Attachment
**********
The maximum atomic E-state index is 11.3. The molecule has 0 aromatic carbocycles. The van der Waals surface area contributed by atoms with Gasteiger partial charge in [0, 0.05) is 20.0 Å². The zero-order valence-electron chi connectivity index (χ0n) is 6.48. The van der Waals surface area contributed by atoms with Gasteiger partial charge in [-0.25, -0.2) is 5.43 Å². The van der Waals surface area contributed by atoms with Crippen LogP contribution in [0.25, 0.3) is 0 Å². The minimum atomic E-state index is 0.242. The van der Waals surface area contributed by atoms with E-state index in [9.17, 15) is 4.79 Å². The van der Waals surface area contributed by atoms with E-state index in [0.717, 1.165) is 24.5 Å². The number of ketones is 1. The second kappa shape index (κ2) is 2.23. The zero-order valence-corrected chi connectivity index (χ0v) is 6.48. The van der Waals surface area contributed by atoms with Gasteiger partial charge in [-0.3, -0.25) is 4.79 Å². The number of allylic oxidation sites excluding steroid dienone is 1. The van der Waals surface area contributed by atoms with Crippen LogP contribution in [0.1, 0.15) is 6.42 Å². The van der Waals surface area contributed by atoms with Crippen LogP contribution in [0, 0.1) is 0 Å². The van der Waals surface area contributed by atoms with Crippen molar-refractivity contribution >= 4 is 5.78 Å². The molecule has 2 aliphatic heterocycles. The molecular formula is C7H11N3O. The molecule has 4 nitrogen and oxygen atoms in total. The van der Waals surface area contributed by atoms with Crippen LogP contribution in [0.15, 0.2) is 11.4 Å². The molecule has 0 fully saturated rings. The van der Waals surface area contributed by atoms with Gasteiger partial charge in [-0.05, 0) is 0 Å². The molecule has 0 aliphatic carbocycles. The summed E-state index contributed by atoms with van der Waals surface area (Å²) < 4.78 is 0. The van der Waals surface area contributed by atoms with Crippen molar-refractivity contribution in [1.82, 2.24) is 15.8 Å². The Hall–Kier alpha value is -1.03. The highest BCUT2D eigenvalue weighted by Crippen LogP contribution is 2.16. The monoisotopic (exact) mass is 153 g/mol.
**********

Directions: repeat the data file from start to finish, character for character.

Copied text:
The maximum atomic E-state index is 11.3. The molecule has 0 aromatic carbocycles. The van der Waals surface area contributed by atoms with Gasteiger partial charge in [0, 0.05) is 20.0 Å². The zero-order valence-electron chi connectivity index (χ0n) is 6.48. The van der Waals surface area contributed by atoms with Gasteiger partial charge in [-0.25, -0.2) is 5.43 Å². The van der Waals surface area contributed by atoms with Crippen LogP contribution in [0.25, 0.3) is 0 Å². The minimum atomic E-state index is 0.242. The van der Waals surface area contributed by atoms with E-state index in [9.17, 15) is 4.79 Å². The van der Waals surface area contributed by atoms with E-state index in [0.717, 1.165) is 24.5 Å². The number of ketones is 1. The second kappa shape index (κ2) is 2.23. The zero-order valence-corrected chi connectivity index (χ0v) is 6.48. The van der Waals surface area contributed by atoms with Gasteiger partial charge in [-0.3, -0.25) is 4.79 Å². The number of allylic oxidation sites excluding steroid dienone is 1. The van der Waals surface area contributed by atoms with Crippen LogP contribution in [0.1, 0.15) is 6.42 Å². The van der Waals surface area contributed by atoms with Crippen LogP contribution in [0, 0.1) is 0 Å². The van der Waals surface area contributed by atoms with Crippen molar-refractivity contribution >= 4 is 5.78 Å². The molecule has 2 aliphatic heterocycles. The molecular formula is C7H11N3O. The molecule has 4 nitrogen and oxygen atoms in total. The van der Waals surface area contributed by atoms with Crippen LogP contribution in [0.15, 0.2) is 11.4 Å². The molecule has 0 fully saturated rings. The van der Waals surface area contributed by atoms with Gasteiger partial charge in [-0.05, 0) is 0 Å². The molecule has 0 aliphatic carbocycles. The summed E-state index contributed by atoms with van der Waals surface area (Å²) < 4.78 is 0. The van der Waals surface area contributed by atoms with Crippen molar-refractivity contribution in [1.82, 2.24) is 15.8 Å². The Hall–Kier alpha value is -1.03. The highest BCUT2D eigenvalue weighted by Crippen LogP contribution is 2.16. The monoisotopic (exact) mass is 153 g/mol.